Sorry if this disturbs anyone committed to the “decline/death of European social democracy” trope, but I think this chart (comparing hourly compensation for manufacturing workers in 34 countries) is most revealing.
As you can see, the USA ranks 14th and the UK ranks 17th. But what’s interesting are the 13 leading countries. Most of them are (to one degree or another) European social democracies; only one (Ireland) is in notably dire financial condition; and only two (Ireland and France) have unemployment rates higher than the USA or the UK. (Some of the data may be a little outdated, but I doubt by much.)
And one of these high-wage social democracies– Germany– is doing more than any other country to keep struggling European countries afloat.
So can we ditch the idea that higher wages for workers inevitably means weaker economies and fewer job opportunities?
In a post last June I quoted Jia Lynn Yang of The Washington Post:
Although U.S. policymakers say they’re running low on ammunition to jump-start the economy, the German government has been aggressively instituting policies aimed at protecting jobs — and they’ve worked.
The difference, say some experts, is that the German government has been unafraid to pursue policies that induce companies to preserve high-paying jobs and boost exports, embracing two words that can make lawmakers in Washington recoil: industrial policy.
In the United States, actively interfering in the affairs of big companies to save jobs is a line many politicians are unwilling to cross.
Experts say Germany has been able to preserve its manufacturing sector partly because of the tight cooperation between government, industry and labor unions on the local and national levels.
German executives also must work more closely with labor when they make decisions. By law, large companies must give half of their board seats to employee representatives.
Gary Herrigel, a professor of political science at the University of Chicago, says that in Germany, vocational schools also work closely with small and medium-size firms to figure out what kinds of training workers need. Students are trained in both the classroom and on the shop floors of employers.
Herrigel said German companies are also less focused on their share prices. “A key difference between the U.S. and Germany is the power of the financial sector is much more limited,” said Herrigel. “The circulation of funds for investments is much more driven by the strategies of business than the profit-making interests of financiers.”
Seeking to capitalize on the European financial crisis, American conservatives have held up Germany as a paragon of austerity and free-market principle in contrast with its profligate and coddled Southern European neighbors. Overlooked in this framing, which mainstream coverage of the crisis has only abetted, is that German social democracy remains alive and well. Not only does the country still provide its citizens universal health insurance, but it kept unemployment low during the recession by subsidizing private employers to keep workers on at reduced hours rather than laying them off. If anything, today’s Germany is proof that a strong safety net and economic growth are fully compatible.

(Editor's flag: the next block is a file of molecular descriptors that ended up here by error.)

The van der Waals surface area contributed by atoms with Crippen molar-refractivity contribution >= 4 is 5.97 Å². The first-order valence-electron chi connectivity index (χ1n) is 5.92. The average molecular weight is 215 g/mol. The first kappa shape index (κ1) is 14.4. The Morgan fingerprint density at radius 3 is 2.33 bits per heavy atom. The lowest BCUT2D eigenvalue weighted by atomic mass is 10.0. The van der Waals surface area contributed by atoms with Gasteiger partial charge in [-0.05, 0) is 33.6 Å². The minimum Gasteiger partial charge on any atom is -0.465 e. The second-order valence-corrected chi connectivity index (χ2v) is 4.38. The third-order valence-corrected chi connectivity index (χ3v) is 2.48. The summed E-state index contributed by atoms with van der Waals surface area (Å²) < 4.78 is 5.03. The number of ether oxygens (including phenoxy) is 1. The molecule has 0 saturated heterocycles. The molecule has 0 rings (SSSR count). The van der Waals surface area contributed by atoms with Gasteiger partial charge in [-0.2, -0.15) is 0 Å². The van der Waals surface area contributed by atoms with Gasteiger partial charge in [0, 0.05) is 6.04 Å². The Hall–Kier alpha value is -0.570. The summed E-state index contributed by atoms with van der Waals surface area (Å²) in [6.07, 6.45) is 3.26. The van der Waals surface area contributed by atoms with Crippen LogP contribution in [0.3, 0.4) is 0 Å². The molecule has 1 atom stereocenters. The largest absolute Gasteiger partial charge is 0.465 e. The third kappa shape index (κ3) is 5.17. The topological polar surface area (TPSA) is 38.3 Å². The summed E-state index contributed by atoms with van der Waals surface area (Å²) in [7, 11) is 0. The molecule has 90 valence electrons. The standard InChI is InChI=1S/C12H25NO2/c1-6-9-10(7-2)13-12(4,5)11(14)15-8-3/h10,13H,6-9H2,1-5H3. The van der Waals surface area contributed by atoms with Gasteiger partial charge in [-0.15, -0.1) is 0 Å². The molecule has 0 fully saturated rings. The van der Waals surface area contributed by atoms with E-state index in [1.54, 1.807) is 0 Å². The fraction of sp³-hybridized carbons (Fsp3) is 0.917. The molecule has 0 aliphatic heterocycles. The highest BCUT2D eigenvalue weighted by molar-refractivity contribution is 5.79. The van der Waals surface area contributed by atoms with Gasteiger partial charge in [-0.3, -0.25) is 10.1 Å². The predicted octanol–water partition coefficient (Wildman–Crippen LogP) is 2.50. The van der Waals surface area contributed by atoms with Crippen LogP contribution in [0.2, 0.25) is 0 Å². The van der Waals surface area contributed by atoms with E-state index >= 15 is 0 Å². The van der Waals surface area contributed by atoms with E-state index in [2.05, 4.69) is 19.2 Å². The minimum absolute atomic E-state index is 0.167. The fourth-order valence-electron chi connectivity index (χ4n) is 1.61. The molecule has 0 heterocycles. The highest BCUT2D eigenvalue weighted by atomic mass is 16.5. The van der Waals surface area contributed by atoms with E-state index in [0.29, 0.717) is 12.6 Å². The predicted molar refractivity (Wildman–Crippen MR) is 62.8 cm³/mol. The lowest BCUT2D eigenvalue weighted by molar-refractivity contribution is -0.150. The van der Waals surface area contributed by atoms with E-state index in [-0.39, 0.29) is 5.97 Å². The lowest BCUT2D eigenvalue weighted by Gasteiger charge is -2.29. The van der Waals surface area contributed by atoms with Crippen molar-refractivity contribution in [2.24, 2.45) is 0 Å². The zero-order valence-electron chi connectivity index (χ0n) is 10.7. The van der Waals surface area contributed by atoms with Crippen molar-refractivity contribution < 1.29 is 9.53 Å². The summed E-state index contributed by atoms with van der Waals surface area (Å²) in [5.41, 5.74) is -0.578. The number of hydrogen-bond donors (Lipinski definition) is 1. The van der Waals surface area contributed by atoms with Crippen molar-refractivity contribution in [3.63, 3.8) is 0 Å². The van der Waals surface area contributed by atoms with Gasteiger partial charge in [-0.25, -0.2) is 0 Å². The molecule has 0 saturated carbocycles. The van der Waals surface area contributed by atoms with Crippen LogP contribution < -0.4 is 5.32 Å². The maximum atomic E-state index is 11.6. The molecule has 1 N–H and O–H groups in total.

Derek Thompson of The Atlantic purports to find a silver lining of sorts for the USA. He writes:
On the one hand, the fact that U.S. manufacturing workers are seeing their salaries fall below the private sector… is good news. It makes them more competitive compared to workers in China and Taiwan. That could mean more U.S. jobs. As the gap closes between U.S. and foreign wages, more manufacturing jobs will stay here, especially when companies factor in the cost of shipping and logistics.
So the declining gap between the US and lower-wage countries may be reason for cheer? For some reason, a parody reggae song from the 1980s is playing in my mind. Unfortunately I can’t find it on YouTube, but the refrain goes: “Welcome to the Third World / Welcome to the rest of the world.”
At least Thompson offers an other hand:
[F]alling salaries aren’t so awesome for the workers whose wages aren’t keeping up with the rest of economy and find they can’t afford the rising cost of health care, higher education, and energy. What you’re left with is the inevitable pain of a necessary transition, which might as well be a new rubric for economic coverage. What’s good for employment — cheaper workers — isn’t necessarily better for the employed.